Developing the Next Generation of Metrology Software
What is needed to fuel the next generation of metrology software?
Metrology is the science of measurement. This field aims to establish a standard comprehension of all measured units, both theoretical and experimental, and create definitions of different units of measurement in any science or technological field.
The study of measurements is separated into three parts: the definition of the units of measurement, the understanding of the use of these units of measurement, and traceability, which is linking measurements together with the reference standards.
There are also three subfields within the field of metrology:
- fundamental metrology, also known as scientific metrology, which deals with the creations of units of measurement
- applied metrology, also known as industrial metrology or technical industry, is the use of measurements in manufacturing and other similar procedures
- legal metrology which deals with the legal requirements and regulations for methods and measurement and instruments used for measurement.
Metrology software refers to the computer tools and technology that are used for this science of measurement.
This whitepaper by Tech Soft 3D addresses the pressure that vendors of metrology software in the coordinate measuring machine (CMM) market are facing. Manufacturers want these vendors to do more faster and to also keep up with the quickly rising new trends in technology. For example, vendors face questions of whether or not coordinate measurement machines will be built with cloud connectivity or incorporated into the Internet of Things (IoT). How can the creators of CMM increase the automation of the inspection process?
CMM makers must build metrology software that can meet the current demands of the market and also grow and evolve to keep up with all the upcoming trends in technology fields. This whitepaper looks at how manufacturers can streamline their product development procedures, deal with new technology trends such as cloud computing and the Internet of Things, and how they can make use of dependable technology solutions.
After taking a broad look at the entire field of coordinate measuring machines, the whitepaper discusses how manufacturers can:
- get measurements and inspections of their product development processes as close to the actual finished product
- build and inspect many different computer-aided design (CAD) file formats from many different applications
- buy, rebuild, or develop better software
- make the most of existing software
- use software development toolkits (SDKs)
- add more functionality to their products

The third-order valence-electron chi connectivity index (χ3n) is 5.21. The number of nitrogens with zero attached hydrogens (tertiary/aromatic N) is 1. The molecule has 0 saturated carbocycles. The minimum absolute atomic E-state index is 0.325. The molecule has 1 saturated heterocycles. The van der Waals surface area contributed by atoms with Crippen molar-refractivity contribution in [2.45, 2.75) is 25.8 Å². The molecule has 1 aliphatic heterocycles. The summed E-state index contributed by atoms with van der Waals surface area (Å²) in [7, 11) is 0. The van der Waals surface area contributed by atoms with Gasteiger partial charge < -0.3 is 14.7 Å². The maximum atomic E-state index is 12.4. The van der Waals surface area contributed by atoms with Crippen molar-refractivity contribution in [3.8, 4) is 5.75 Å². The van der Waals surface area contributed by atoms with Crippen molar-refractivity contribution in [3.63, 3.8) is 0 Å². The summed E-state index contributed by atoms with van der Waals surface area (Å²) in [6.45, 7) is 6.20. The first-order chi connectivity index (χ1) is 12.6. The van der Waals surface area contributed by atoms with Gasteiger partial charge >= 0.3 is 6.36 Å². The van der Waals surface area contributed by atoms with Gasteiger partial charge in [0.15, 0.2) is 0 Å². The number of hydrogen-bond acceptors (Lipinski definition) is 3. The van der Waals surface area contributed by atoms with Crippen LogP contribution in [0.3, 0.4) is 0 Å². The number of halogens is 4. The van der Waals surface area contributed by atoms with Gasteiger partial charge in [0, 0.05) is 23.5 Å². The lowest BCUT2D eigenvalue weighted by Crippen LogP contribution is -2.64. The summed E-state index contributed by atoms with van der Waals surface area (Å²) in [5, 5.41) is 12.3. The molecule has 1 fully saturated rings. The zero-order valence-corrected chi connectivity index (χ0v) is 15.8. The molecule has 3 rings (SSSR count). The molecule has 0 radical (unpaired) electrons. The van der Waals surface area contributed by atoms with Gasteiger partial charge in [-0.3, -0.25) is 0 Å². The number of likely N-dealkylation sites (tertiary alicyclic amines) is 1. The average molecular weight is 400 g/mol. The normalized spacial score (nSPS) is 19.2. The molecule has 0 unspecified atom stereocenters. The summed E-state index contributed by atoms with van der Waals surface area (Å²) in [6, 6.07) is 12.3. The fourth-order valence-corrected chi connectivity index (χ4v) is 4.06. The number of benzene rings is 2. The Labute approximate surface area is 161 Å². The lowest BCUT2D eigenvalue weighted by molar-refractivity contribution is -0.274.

- add new sensors to their methodology
It also discusses the creation of strategies centered around technology trends such as connectivity, the Internet of Things, data sharing, the cloud, mobile computing, and interactive 3D PDF files.
Also dealt with in this whitepaper are the more particular aspects of developing metrology software, such as:
- access to accurate and high-quality computer-aided design data
- the loss of accuracy, data integrity, and performance involved in software development kits translating surfaces that they can’t represent
- the use of data access to avoid lower quality data
In addition, this whitepaper deals with how geometric modeling machines, also known as solid modelers, are used by coordinate measuring machines to perform the mathematically intense operations required by metrology workflows. It discusses how data can be accurately and quickly put into both commercial solid modelers and internally developed solid modelers, as well as how to do CMM that does not require the use of a solid modeler.
It then talks about the importance of using computer-aided design tools that allow the annotation of 3D models with product manufacturing information (OMI) and geometric dimensions and tolerances (GD&T). It also addresses the importance of high-performance visualization in metrology software, the essentiality of CMM being able to generate PDF reports and use 3D data, interactive 3D models, and attachments of the native CAD file to enhance those reports. The paper then goes on to address how metrology software can enable the sharing of data anywhere by implementing cloud connectivity.
This whitepaper also suggests toolkits and software platforms like HOOPS Exchange, Siemens Parasolid, and HOOPS Desktop Platform, so that development of metrology software can be accelerated and market demands can be met, both today and in the future. This whitepaper is essential reading for anyone whose business is in the field of metrology software and is looking to stay on the cutting edge of new developments in the field.